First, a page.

EP1743467B1 - Refined quality feedback in streaming services - Google Patents

Refined quality feedback in streaming services Download PDF

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Publication number
EP1743467B1
EP1743467B1 EP05737952.1A EP05737952A EP1743467B1 EP 1743467 B1 EP1743467 B1 EP 1743467B1 EP 05737952 A EP05737952 A EP 05737952A EP 1743467 B1 EP1743467 B1 EP 1743467B1
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Prior art keywords
playback
quality
client
media stream
metric
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German (de)
French (fr)
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EP1743467A1 (en
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Ye-Kui Wang
Igor Curcio
Emre Aksu
Miska Hannuksela
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Nokia Technologies Oy
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Nokia Technologies Oy
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Priority to US10/841,228 priority Critical patent/US8010652B2/en
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Priority to PCT/IB2005/001296 priority patent/WO2005109821A1/en
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    • HELECTRICITY
    • H04ELECTRIC COMMUNICATION TECHNIQUE
    • H04LTRANSMISSION OF DIGITAL INFORMATION, e.g. TELEGRAPHIC COMMUNICATION
    • H04L41/00Arrangements for maintenance or administration or management of packet switching networks
    • H04L41/50Network service management, i.e. ensuring proper service fulfillment according to an agreement or contract between two parties, e.g. between an IT-provider and a customer
    • H04L41/508Network service management, i.e. ensuring proper service fulfillment according to an agreement or contract between two parties, e.g. between an IT-provider and a customer based on type of value added network service under agreement
    • H04L41/509Network service management, i.e. ensuring proper service fulfillment according to an agreement or contract between two parties, e.g. between an IT-provider and a customer based on type of value added network service under agreement wherein the managed service relates to media content delivery, e.g. audio / video / TV
    • HELECTRICITY
    • H04ELECTRIC COMMUNICATION TECHNIQUE
    • H04LTRANSMISSION OF DIGITAL INFORMATION, e.g. TELEGRAPHIC COMMUNICATION
    • H04L41/00Arrangements for maintenance or administration or management of packet switching networks
    • H04L41/50Network service management, i.e. ensuring proper service fulfillment according to an agreement or contract between two parties, e.g. between an IT-provider and a customer
    • H04L41/5038Testing of service level quality, e.g. simulating service usage
    • HELECTRICITY
    • H04ELECTRIC COMMUNICATION TECHNIQUE
    • H04LTRANSMISSION OF DIGITAL INFORMATION, e.g. TELEGRAPHIC COMMUNICATION
    • H04L43/00Arrangements for monitoring or testing packet switching networks
    • H04L43/06Report generation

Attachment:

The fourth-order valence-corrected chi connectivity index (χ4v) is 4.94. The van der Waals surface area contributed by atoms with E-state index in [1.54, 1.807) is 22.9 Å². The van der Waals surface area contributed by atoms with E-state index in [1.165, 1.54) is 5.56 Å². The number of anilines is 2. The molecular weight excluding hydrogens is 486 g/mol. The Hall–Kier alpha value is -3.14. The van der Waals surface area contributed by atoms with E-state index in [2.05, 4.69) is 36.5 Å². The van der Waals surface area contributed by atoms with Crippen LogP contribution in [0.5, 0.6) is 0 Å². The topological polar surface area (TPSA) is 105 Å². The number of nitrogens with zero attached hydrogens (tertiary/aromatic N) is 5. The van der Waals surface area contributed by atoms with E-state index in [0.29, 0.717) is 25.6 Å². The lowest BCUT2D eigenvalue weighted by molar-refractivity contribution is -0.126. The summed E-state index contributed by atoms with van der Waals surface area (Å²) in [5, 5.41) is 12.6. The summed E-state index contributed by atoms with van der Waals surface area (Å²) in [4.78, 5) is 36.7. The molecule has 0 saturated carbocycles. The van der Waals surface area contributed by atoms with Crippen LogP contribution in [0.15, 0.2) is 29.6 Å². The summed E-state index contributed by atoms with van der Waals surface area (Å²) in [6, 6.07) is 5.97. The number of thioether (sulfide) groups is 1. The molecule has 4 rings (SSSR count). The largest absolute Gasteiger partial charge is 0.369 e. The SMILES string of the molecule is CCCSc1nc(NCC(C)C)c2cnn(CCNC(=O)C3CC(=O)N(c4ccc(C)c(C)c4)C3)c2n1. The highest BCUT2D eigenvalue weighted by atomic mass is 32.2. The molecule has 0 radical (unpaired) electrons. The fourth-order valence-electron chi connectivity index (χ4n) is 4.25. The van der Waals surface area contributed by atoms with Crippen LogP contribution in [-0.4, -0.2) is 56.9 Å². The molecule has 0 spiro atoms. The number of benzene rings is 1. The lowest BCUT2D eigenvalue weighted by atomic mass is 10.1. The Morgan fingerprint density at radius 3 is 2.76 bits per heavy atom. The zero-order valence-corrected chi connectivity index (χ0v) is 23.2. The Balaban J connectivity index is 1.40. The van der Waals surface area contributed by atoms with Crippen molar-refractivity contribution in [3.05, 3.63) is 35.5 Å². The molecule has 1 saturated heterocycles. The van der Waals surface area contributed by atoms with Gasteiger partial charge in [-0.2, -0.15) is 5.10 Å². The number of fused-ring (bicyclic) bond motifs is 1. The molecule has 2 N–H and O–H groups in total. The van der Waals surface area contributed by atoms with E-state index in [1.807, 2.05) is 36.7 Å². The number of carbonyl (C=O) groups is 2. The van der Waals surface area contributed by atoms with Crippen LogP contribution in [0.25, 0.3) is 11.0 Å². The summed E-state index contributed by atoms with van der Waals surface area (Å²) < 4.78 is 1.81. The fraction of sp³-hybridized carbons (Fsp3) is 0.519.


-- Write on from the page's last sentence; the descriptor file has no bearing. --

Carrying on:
• H04L43/065Report generation for device related reporting
    • HELECTRICITY
    • H04ELECTRIC COMMUNICATION TECHNIQUE
    • H04LTRANSMISSION OF DIGITAL INFORMATION, e.g. TELEGRAPHIC COMMUNICATION
    • H04L43/00Arrangements for monitoring or testing packet switching networks
    • H04L43/08Monitoring based on specific metrics
    • H04L43/0852Delays
    • H04L43/087Jitter
    • HELECTRICITY
    • H04ELECTRIC COMMUNICATION TECHNIQUE
    • H04LTRANSMISSION OF DIGITAL INFORMATION, e.g. TELEGRAPHIC COMMUNICATION
    • H04L43/00Arrangements for monitoring or testing packet switching networks
    • H04L43/10Arrangements for monitoring or testing packet switching networks using active monitoring, e.g. heartbeat protocols, polling, ping, trace-route
    • H04L43/106Arrangements for monitoring or testing packet switching networks using active monitoring, e.g. heartbeat protocols, polling, ping, trace-route by adding timestamps to packets
    • HELECTRICITY
    • H04ELECTRIC COMMUNICATION TECHNIQUE
    • H04LTRANSMISSION OF DIGITAL INFORMATION, e.g. TELEGRAPHIC COMMUNICATION
    • H04L65/00Network arrangements or protocols for real-time communications
    • H04L65/80QoS aspects
    • HELECTRICITY
    • H04ELECTRIC COMMUNICATION TECHNIQUE
    • H04NPICTORIAL COMMUNICATION, e.g. TELEVISION
    • H04N21/00Selective content distribution, e.g. interactive television or video on demand [VOD]
    • H04N21/20Servers specifically adapted for the distribution of content, e.g. VOD servers; Operations thereof
    • H04N21/23Processing of content or additional data; Elementary server operations; Server middleware
    • H04N21/234Processing of video elementary streams, e.g. splicing of video streams, manipulating MPEG-4 scene graphs
    • H04N21/23406Processing of video elementary streams, e.g. splicing of video streams, manipulating MPEG-4 scene graphs involving management of server-side video buffer
    • HELECTRICITY
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    • H04N21/24Monitoring of processes or resources, e.g. monitoring of server load, available bandwidth, upstream requests
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    • H04ELECTRIC COMMUNICATION TECHNIQUE
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    • H04N21/43Processing of content or additional data, e.g. demultiplexing additional data from a digital video stream; Elementary client operations, e.g. monitoring of home network, synchronizing decoder's clock; Client middleware
    • H04N21/44Processing of video elementary streams, e.g. splicing a video clip retrieved from local storage with an incoming video stream, rendering scenes according to MPEG-4 scene graphs
    • H04N21/44004Processing of video elementary streams, e.g. splicing a video clip retrieved from local storage with an incoming video stream, rendering scenes according to MPEG-4 scene graphs involving video buffer management, e.g. video decoder buffer or video display buffer